Byron Bay tourists could be hit with $200 fine for smoking on the beach, to reduce cigarette butt litter
A haul of cigarette butts collected on Byron Bay’s Main Beach. (Supplied: Positive Change for Marine Life)
Visitors to Byron Bay could be fined up to $200 for lighting up on the beach in a bid to cut down on cigarette butt litter.
The Byron Shire Council, in northern New South Wales, conducted an audit of litter across the region in 2017 and discovered more than 80 per cent of discarded items were cigarette butts.
In response, the council voted to ban smoking on local beaches and will use its rangers to issue fines of up to $200 to anyone caught lighting up.
The council also launched a campaign called ‘Butt Free Byron Shire’ using a grant from the NSW Environment Protection Authority.
Byron Shire Council waste education and compliance officer Kate Akkerman says cigarette butt litter is a massive problem. (Supplied: Byron Shire Council)
Council’s waste education and compliance officer Kate Akkerman said there had been a 28 per cent reduction in cigarette litter since the campaign began in April.
“Seven billion cigarette butts are thrown away annually in Australia — it’s a massive problem,” she said.
“The decline has been completely consistent and we’re hoping smoking-related litter in the Byron Shire will continue to decline but over summer is when we’ll need to bump up enforcement and education.”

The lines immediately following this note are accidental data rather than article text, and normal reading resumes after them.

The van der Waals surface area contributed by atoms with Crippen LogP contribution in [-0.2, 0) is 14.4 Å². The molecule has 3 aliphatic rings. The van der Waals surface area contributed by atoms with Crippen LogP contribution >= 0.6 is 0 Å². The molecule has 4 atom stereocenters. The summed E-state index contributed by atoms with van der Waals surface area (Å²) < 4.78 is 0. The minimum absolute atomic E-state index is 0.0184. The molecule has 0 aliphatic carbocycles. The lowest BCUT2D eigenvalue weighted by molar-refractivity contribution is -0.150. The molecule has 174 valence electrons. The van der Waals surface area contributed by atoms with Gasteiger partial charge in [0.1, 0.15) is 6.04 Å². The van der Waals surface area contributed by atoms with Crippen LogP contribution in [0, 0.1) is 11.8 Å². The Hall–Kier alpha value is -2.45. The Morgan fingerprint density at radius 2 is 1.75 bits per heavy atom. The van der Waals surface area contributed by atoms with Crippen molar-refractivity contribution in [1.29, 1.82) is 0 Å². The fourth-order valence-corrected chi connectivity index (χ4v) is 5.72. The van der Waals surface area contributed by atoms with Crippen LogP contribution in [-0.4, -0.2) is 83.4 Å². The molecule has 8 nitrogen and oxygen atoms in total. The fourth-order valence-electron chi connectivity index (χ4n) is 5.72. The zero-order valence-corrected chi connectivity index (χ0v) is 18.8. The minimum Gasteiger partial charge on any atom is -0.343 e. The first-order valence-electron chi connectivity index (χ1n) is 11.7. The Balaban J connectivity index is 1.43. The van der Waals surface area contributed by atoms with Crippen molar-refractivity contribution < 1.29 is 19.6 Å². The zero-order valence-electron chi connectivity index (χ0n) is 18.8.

Ms Akkerman said the shire’s 2 million annual visitors, including a large percentage of international tourists, would put the campaign to the test.
“Our aim is to get a 40 per cent reduction by next year, but it’s the visitors who come through who make it a bit tricky,” she said.
“The reduction has occurred during the quiet period, but the message can get lost when people are only here for a day or a month.
“We’re trying to let people, who are only here for a short time, know that they can’t drop their butts.”
Butts to be recycled
Ms Akkerman said the campaign also included the installation of more than 100 ‘enviropoles’ across the shire for cigarette disposal.
More than 100 cigarette disposal poles have been installed throughout the Byron Shire so that butts can be recycled. (Supplied: Byron Shire Council)
The poles are commonly attached to bins and include a liquid medium inside that helps to extinguish cigarettes.
When the poles are full, the contents are collected and parts sent to the US for recycling.
“The fact they can be recycled is the coolest part,” Ms Akkerman said.
“The old tobacco and paper is composted, but there is plastic in the cigarette butt, so they remove the plastic and it is transformed into things like furniture and other plastic products.”
She said the council’s long-term goal was to recycle the butts locally.
“Enviropole is a Victorian company that services them, they collect them from the Byron tip and take them to America to be recycled,” she said.
“Recycling them in Australia is going to take a bit of time, but it would be wonderful if we could do it here in the Byron Shire.”